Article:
So, what are we in the 21st century supposed to think about this? Do Christians (particularly Christian women) have to be held in rigid gender roles based on these verses? Do women have no choice but to sit down and shut up because these eight verses are used to marginalize and negate every Scripture regarding women working, women making their own decisions, and women in – 1 Timothy 2:11-15, NRSV authority? That's the way these eight verses have been used through the 2,000 years of the Christian Church. But I've learned that just because something in the Bible has been interpreted in a certain way for millennia doesn't mean that interpretation is right. Look at slavery. Over 100 years ago American Christians were using passages in the Bible to justify [the class of slaves and to justify race-based] slavery. Now no American is going to use those passages in Scripture to justify slavery today. We recognize that even though it’s endorsed in the Bible, slavery is wrong. It's unethical.Her book goes on to review scholarship that opens up the interpretation of the eight prism verses. Readers, getting to the very last page of Shawna's book, will have encountered Shawna's gleanings from the works of scholars and writers such as Claudia Camp, Mary J. Evans, Sarah S. Forth, Tikva Frymer-Kensky, Catherine Clark Kroeger, Richard Clark Kroeger Jr., Carol L. Meyers, Carol A. Newsome and Sharon Ringe, and Miriam Feinberg Vamosh. Shawna offers research and insights both for her "more conservative readers" and for those "more liberal."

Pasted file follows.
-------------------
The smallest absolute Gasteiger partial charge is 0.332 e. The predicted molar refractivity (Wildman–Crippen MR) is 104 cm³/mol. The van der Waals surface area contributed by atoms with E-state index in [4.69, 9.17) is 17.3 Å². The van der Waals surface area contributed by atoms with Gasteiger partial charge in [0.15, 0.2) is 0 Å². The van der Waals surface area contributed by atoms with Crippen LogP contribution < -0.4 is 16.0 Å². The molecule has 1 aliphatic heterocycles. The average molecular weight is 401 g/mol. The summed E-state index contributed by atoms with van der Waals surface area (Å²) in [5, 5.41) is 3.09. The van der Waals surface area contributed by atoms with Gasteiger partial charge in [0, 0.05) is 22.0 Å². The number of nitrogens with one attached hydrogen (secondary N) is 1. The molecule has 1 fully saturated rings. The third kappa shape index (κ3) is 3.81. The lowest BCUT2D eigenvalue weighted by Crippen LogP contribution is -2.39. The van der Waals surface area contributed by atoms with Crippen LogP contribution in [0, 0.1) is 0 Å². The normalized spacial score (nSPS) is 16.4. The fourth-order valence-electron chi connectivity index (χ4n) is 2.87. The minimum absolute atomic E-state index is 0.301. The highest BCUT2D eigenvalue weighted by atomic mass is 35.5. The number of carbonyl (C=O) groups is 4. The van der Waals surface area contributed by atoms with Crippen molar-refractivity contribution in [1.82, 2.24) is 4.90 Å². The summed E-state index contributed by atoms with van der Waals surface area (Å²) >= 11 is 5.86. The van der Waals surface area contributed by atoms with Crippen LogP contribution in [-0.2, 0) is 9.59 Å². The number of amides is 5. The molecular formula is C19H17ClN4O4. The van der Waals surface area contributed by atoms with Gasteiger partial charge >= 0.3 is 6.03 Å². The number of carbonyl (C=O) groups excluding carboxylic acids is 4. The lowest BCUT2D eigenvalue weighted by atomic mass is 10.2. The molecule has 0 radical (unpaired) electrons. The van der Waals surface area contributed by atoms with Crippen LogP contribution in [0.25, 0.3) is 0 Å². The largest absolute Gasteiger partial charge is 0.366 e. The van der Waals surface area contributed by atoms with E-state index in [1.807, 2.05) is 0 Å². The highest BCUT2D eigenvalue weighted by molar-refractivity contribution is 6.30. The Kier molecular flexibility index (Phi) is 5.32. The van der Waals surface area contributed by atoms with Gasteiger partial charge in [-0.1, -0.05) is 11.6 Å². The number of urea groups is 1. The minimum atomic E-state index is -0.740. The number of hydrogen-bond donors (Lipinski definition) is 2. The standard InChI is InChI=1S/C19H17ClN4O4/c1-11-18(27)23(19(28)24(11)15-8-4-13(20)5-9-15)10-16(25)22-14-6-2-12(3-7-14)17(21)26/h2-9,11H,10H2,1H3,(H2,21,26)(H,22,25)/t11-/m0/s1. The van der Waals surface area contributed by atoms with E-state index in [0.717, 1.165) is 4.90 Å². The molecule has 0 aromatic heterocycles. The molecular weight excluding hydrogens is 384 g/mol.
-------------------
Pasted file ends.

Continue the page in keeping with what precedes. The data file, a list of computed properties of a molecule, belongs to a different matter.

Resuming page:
We've changed how we interpret the slavery passages in the Bible. Why can't we change how we interpret the passages about women?
But the power in her book doesn't just come from Shawna's own secondary research sources. The strength of What You Didn't Learn in Sunday School, Women Who Didn't Sit Down and Shut Up also comes from the women in the Bible themselves. It's Shawna's prism, or hermeneutic, of lived experience. Shawna has her readers actually read the Bible for themselves, and then to reflect on the lives of people who would challenge the prism of just eight verses too-narrowly and rather un-ethically interpreted.
The best part of the book (and this short book's lengthiest part) is the reading of the stories of biblical women, the part organized into three sections. The sections are "Women Who Didn't Shut Up"; "Women Who Didn't Submit"; and "Women In Authority (Even Over Men)". In each section, Shawna starts with women in the Hebrew Bible, and then she moves on to women of the Greek New Testament. It's obviously a chronological order, but a wonderful if unintended effect here is that the arrangement gives primacy to the Jewishness of the context of these women. All of the women in the Bible who Shawna has her readers read about are in Jewish contexts even if some are clearly marked in the literary and historical contexts as not Jews. If Shawna is writing as a Christian mostly to Christians, then her book is nonetheless opened up to readers who are Jewish. Moreover, the book is open to anyone of any religion and / or culture since its focus is on experiences that are authorized as legitimate, and ethical, by the Bible of Judaism and of Christianity. Shawna does a wonderful job of presenting the experienced lives of more than a dozen women in history as individuals who you and I might encounter in our own lives today.
The book is inclusive with regard to gender, to race, to class, to religion -- and that's one of its many strengths. The weakness is that the early mentions of "Sunday School" and of verses in the "New Testament" that have been used to silence women might make some readers conclude too easily and too quickly that it's a book just for women, only for Christians, simply for Bible readers, and therefore these readers might shut the book too early. My own experience reading Shawna's book is that it compels me to reconsider how I read the Bible in light of lived experience, others' and my own. The lives of the women of the Bible whom Shawna gets me reading validate the ethics of lived experience that refuses the prism of silencing and of separations. Shawna encourages me and you to read the Bible we didn't read. I'm encouraging you, then, to buy and to read her book.